Additionally, vegetarians within the supplemented group had the largest increase of lean mass compared to non vegetarian 2.
Changes in lean mass were positively correlated to the modifications in intramuscular total creatine stores which were also correlated with the modified levels of intramuscular IGF The authors suggested that the rise in muscle IGF-1 content in the creatine group could be due to the higher metabolic demand created by a more intensely performed training session. These amplifying effects could be caused by the increased total creatine store in working muscles.
Even though vegetarians had a greater increase in high energy phosphate content, the IGF-1 levels were similar to the amount observed in the non vegetarian groups. These findings do not support the observed correlation pattern by which a low essential amino acid content of a typical vegetarian diet should reduce IGF-1 production [ 33 ].
According to authors opinions it is possible that the addition of creatine and subsequent increase in total creatine and phosphocreatine storage might have directly or indirectly stimulated production of muscle IGF-I and muscle protein synthesis, leading to an increased muscle hypertrophy [ 2 ]. Effects of creatine supplementation on predominantly aerobic exercise Although creatine supplementation has been shown to be more effective on predominantly anaerobic intermittent exercise, there is some evidence of its positive effects on endurance activities.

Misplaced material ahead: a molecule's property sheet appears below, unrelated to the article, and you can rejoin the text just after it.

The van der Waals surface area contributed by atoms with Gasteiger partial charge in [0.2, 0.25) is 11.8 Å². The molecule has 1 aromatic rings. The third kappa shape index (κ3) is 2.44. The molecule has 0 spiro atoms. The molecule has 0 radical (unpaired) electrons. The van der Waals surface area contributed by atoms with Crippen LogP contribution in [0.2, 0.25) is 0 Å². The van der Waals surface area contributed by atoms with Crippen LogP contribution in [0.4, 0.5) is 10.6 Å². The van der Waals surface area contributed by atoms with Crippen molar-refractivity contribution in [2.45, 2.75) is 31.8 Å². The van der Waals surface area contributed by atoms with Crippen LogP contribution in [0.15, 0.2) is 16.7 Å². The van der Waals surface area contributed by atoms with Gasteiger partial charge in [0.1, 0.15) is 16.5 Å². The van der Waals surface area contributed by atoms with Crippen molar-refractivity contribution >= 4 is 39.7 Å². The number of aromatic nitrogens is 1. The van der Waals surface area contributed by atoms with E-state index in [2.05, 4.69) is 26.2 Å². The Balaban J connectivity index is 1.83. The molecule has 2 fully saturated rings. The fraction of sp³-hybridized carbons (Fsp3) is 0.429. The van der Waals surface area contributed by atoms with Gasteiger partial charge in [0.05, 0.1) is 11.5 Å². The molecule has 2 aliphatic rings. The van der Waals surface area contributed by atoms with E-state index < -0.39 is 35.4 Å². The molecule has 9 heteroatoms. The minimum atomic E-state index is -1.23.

Branch [ 28 ] highlights that endurance activities lasting more than s rely on oxidative phosphorylation as primary energy system supplier. From this meta analysis [ 28 ], it would appear that the ergogenic potential for creatine supplementation on predominantly aerobic endurance exercise diminishes as the duration of the activity increases over s.
However it is suggested that creatine supplementation may cause a change in substrate utilization during aerobic activity possibly leading to an increase in steady state endurance performance. However, the effects of creatine supplementation on endurance performance have been questioned by some studies. Graef et al [ 35 ] examined the effects of four weeks of creatine citrate supplementation and high-intensity interval training on cardio respiratory fitness. A greater increase of the ventilatory threshold was observed in the creatine group respect to placebo; however, oxygen consumption showed no significant differences between the groups.
The total work presented no interaction and no main effect for time for any of the groups. In addition, of the concern related to the dosage used in these studies, it could be possible that the potential benefits of creatine supplementation on endurance performance were more related to effects of anaerobic threshold localization.
Effects of creatine supplementation on glycogen stores It is suggested [ 16 , 37 ] that another mechanism for the effect of creatine could be enhanced muscle glycogen accumulation and GLUT4 expression, when creatine supplementation is combined with a glycogen depleting exercise. Whereas it has been observed [ 38 ] that creatine supplementation alone does not enhance muscle glycogen storage.